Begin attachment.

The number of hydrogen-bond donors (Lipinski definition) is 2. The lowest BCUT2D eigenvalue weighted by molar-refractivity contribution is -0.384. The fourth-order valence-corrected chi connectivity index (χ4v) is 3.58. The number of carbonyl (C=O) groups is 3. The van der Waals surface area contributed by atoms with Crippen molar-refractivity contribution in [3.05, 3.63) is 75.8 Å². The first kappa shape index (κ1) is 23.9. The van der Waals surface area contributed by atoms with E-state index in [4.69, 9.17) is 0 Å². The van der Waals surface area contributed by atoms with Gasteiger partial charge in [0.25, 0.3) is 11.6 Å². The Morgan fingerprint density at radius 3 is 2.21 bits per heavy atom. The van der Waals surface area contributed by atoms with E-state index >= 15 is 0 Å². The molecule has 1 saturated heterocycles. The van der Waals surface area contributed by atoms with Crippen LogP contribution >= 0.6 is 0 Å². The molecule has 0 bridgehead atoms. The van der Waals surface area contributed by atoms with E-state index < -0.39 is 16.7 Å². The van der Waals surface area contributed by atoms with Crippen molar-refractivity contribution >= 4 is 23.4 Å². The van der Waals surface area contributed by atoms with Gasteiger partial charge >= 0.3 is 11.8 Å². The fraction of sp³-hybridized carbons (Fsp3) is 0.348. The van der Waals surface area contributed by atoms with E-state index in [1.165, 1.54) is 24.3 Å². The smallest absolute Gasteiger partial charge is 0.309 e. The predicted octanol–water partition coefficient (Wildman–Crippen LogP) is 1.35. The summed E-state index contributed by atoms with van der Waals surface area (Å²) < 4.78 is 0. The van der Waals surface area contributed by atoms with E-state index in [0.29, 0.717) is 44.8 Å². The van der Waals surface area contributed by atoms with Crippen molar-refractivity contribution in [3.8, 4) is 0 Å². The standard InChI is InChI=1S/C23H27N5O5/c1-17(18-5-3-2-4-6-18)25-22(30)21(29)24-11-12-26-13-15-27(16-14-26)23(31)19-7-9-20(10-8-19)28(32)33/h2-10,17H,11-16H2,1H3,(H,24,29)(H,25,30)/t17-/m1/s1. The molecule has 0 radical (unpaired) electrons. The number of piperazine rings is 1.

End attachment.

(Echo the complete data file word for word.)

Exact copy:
The number of hydrogen-bond donors (Lipinski definition) is 2. The lowest BCUT2D eigenvalue weighted by molar-refractivity contribution is -0.384. The fourth-order valence-corrected chi connectivity index (χ4v) is 3.58. The number of carbonyl (C=O) groups is 3. The van der Waals surface area contributed by atoms with Crippen molar-refractivity contribution in [3.05, 3.63) is 75.8 Å². The first kappa shape index (κ1) is 23.9. The van der Waals surface area contributed by atoms with E-state index in [4.69, 9.17) is 0 Å². The van der Waals surface area contributed by atoms with Gasteiger partial charge in [0.25, 0.3) is 11.6 Å². The Morgan fingerprint density at radius 3 is 2.21 bits per heavy atom. The van der Waals surface area contributed by atoms with E-state index >= 15 is 0 Å². The molecule has 1 saturated heterocycles. The van der Waals surface area contributed by atoms with Crippen LogP contribution >= 0.6 is 0 Å². The molecule has 0 bridgehead atoms. The van der Waals surface area contributed by atoms with E-state index < -0.39 is 16.7 Å². The van der Waals surface area contributed by atoms with Crippen molar-refractivity contribution >= 4 is 23.4 Å². The van der Waals surface area contributed by atoms with Gasteiger partial charge >= 0.3 is 11.8 Å². The fraction of sp³-hybridized carbons (Fsp3) is 0.348. The van der Waals surface area contributed by atoms with E-state index in [1.165, 1.54) is 24.3 Å². The smallest absolute Gasteiger partial charge is 0.309 e. The predicted octanol–water partition coefficient (Wildman–Crippen LogP) is 1.35. The summed E-state index contributed by atoms with van der Waals surface area (Å²) < 4.78 is 0. The van der Waals surface area contributed by atoms with E-state index in [0.29, 0.717) is 44.8 Å². The van der Waals surface area contributed by atoms with Crippen molar-refractivity contribution in [3.8, 4) is 0 Å². The standard InChI is InChI=1S/C23H27N5O5/c1-17(18-5-3-2-4-6-18)25-22(30)21(29)24-11-12-26-13-15-27(16-14-26)23(31)19-7-9-20(10-8-19)28(32)33/h2-10,17H,11-16H2,1H3,(H,24,29)(H,25,30)/t17-/m1/s1. The molecule has 0 radical (unpaired) electrons. The number of piperazine rings is 1.